Interview with Juan Liria - a student with an eye for the Spanish side of life


Picture of Juan LiriaJuan Liria followed his family and returned to his roots on the Iberian Peninsula a little over two years ago. He's currently enrolled at the Universidade de Santiago de Compostela and perfectly positioned as a young person to shed some light on the Spanish side of life.

Read more about expat life in Expat Arrival's guide to Spain or read more expat experiences in Spain.
 

About you


Q: Where are you originally from?
A: Miami, Florida, USA. I was born in Caracas, Venezuela, however.

Q: Where are you living now?
A: Ourense capital, Galicia, Spain.

Q: How long you have you lived in Spain?
A: A little over two years.

Q: Did you move with a spouse/ children?
A: I moved here with my parents.

Q: Why did you move; what do you do?
A: My father was born in Spain, and my parents had been considering moving back for a while. I had also always wanted to get back in touch with my roots. We just sat down to talk about it one evening, and here we are. I’ve just done my first year at the Universidade de Santiago de Compostela, and I’ve got three more to go.
 

About Ourense


Q: What do you enjoy most about your host city, how’s the quality of life?
A: I like that it is small enough that you can walk from one side to the other in about two hours (if you take your time), and that it is really quite green. There are small parks and riverside promenades all over. The quality of life is really quite high. It’s really a very quiet, peaceful place, and the people like to take it easy. They can party with the best of them, though, and there are several regional holidays to take advantage of.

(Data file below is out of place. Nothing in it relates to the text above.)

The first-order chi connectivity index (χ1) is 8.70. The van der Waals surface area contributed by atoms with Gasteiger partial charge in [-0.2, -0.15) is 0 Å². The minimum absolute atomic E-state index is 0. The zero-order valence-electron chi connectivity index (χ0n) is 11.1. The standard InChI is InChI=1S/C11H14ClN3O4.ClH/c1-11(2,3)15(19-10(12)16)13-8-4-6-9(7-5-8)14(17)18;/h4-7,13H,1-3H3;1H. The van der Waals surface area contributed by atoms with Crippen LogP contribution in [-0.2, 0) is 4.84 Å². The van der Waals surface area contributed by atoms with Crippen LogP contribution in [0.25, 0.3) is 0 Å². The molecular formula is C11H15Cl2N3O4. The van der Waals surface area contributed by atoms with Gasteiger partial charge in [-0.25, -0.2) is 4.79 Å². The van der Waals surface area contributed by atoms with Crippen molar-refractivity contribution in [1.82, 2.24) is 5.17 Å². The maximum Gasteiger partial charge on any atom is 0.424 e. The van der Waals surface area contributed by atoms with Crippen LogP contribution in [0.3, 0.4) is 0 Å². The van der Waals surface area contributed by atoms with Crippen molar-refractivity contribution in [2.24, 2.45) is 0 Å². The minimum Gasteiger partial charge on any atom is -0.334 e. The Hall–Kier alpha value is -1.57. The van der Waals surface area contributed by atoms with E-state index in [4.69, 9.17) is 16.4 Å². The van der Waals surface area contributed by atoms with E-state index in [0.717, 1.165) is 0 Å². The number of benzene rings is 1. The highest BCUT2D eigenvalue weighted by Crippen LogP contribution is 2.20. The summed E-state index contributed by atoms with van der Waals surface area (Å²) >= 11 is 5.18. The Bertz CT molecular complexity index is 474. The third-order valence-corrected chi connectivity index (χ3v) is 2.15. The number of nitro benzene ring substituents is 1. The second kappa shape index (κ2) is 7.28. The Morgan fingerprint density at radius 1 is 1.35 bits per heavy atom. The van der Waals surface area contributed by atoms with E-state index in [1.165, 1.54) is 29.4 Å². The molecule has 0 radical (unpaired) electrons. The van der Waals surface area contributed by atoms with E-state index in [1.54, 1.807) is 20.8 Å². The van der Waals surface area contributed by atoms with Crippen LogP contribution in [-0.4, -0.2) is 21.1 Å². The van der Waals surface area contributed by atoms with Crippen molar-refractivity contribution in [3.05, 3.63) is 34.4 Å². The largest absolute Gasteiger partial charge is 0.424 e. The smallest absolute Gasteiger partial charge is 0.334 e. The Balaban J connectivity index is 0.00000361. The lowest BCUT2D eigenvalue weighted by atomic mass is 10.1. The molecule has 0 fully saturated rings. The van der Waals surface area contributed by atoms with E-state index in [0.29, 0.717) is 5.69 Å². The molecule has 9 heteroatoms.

Q: Any negatives about Spain? What do you miss most about home?
A: We have the same problem here as in any small Spanish city: it’s not Madrid/Barcelona! It takes longer to get anything done here than in the main cities, as everything is still pretty bureaucratic and centralized, which means anything you do probably has to be mailed to Madrid and put in a pile in someone’s office. There’s also a lack of international products, and a lot of the things I used to take for granted (soy sauce, anything Tex-Mex, pants not built for tall, gangly boys with no thighs, etc.) are impossible to find or really expensive! The thing I probably miss the most is just being surrounded by my own culture. There are references that the Spanish will never understand, and I sometimes feel like my insane knowledge of all things 90s is wasted on them.

Q: Is the city safe?
A: Very. I’ve heard something about a ‘bad part of town’, but I’ve never seen it. I think in the whole time I’ve been here, we’ve had one serious crime. People talk about getting mugged in the sense of an urban legend: “It happened to a friend of a friend...”
 

About living in Spain


Q: Which are the best places/suburbs to live in the city as an expat?
A: There really isn’t any bad place to live here. Every part of the city has its benefits. The portion north of the river Miño is more modern, but it’s generally perceived as farther away from everything. The old town (everything from the Avenida de Ribeira Sacra, south along the river Barbaña), where I live, has much older buildings (naturally) and is a bit rougher around the edges, but it is also the most beautiful part of the city and the most historically interesting. It is also where all of the government buildings are located, as well as the main parks.

Further south, you’ve got Barbadás and Valenzá, which can technically be taken as suburbs. They are also much more modern, with comfortable and luxurious condominiums. The surrounding countryside is quite beautiful as well, with lots of small properties and rural farms.

Q: How do you rate the standard of accommodation in Spain?
A: Quite high. The standard apartments are comfortable and relatively large. They are also quite nicely decorated, and the Spanish take security very seriously. Unfortunately, central heating and cooling are not available in most of the older buildings, and the Spanish are quite fond of tiles, which get rather cold in the winter.

Q: What’s the cost of living in Spain compared to home? What is cheap or expensive in particular?